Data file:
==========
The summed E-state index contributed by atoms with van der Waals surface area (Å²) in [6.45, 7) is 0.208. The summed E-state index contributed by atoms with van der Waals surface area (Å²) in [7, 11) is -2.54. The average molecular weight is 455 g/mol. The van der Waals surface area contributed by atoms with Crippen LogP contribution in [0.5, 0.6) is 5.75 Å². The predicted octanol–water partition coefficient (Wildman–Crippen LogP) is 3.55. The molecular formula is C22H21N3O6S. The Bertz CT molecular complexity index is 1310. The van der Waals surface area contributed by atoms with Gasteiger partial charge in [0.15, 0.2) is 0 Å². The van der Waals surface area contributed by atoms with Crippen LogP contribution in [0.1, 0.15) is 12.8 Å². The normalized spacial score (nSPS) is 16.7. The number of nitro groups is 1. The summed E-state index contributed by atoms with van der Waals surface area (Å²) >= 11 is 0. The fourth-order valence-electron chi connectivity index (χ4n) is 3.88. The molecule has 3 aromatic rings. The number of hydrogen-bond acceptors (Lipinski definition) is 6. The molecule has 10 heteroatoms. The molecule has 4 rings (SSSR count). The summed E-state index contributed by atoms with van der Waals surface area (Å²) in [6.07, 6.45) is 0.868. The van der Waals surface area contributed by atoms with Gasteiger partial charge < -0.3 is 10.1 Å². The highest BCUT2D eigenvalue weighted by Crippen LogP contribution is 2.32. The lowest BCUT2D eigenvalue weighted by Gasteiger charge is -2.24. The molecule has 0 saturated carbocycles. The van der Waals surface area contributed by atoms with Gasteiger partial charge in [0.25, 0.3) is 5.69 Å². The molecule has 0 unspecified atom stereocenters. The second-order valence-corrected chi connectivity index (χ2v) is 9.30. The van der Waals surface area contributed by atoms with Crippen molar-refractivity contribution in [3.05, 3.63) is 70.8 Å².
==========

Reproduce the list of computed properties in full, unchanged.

The summed E-state index contributed by atoms with van der Waals surface area (Å²) in [6.45, 7) is 0.208. The summed E-state index contributed by atoms with van der Waals surface area (Å²) in [7, 11) is -2.54. The average molecular weight is 455 g/mol. The van der Waals surface area contributed by atoms with Crippen LogP contribution in [0.5, 0.6) is 5.75 Å². The predicted octanol–water partition coefficient (Wildman–Crippen LogP) is 3.55. The molecular formula is C22H21N3O6S. The Bertz CT molecular complexity index is 1310. The van der Waals surface area contributed by atoms with Gasteiger partial charge in [0.15, 0.2) is 0 Å². The van der Waals surface area contributed by atoms with Crippen LogP contribution in [0.1, 0.15) is 12.8 Å². The normalized spacial score (nSPS) is 16.7. The number of nitro groups is 1. The summed E-state index contributed by atoms with van der Waals surface area (Å²) >= 11 is 0. The fourth-order valence-electron chi connectivity index (χ4n) is 3.88. The molecule has 3 aromatic rings. The number of hydrogen-bond acceptors (Lipinski definition) is 6. The molecule has 10 heteroatoms. The molecule has 4 rings (SSSR count). The summed E-state index contributed by atoms with van der Waals surface area (Å²) in [6.07, 6.45) is 0.868. The van der Waals surface area contributed by atoms with Gasteiger partial charge < -0.3 is 10.1 Å². The highest BCUT2D eigenvalue weighted by Crippen LogP contribution is 2.32. The lowest BCUT2D eigenvalue weighted by Gasteiger charge is -2.24. The molecule has 0 saturated carbocycles. The van der Waals surface area contributed by atoms with Gasteiger partial charge in [0.25, 0.3) is 5.69 Å². The molecule has 0 unspecified atom stereocenters. The second-order valence-corrected chi connectivity index (χ2v) is 9.30. The van der Waals surface area contributed by atoms with Crippen molar-refractivity contribution in [3.05, 3.63) is 70.8 Å².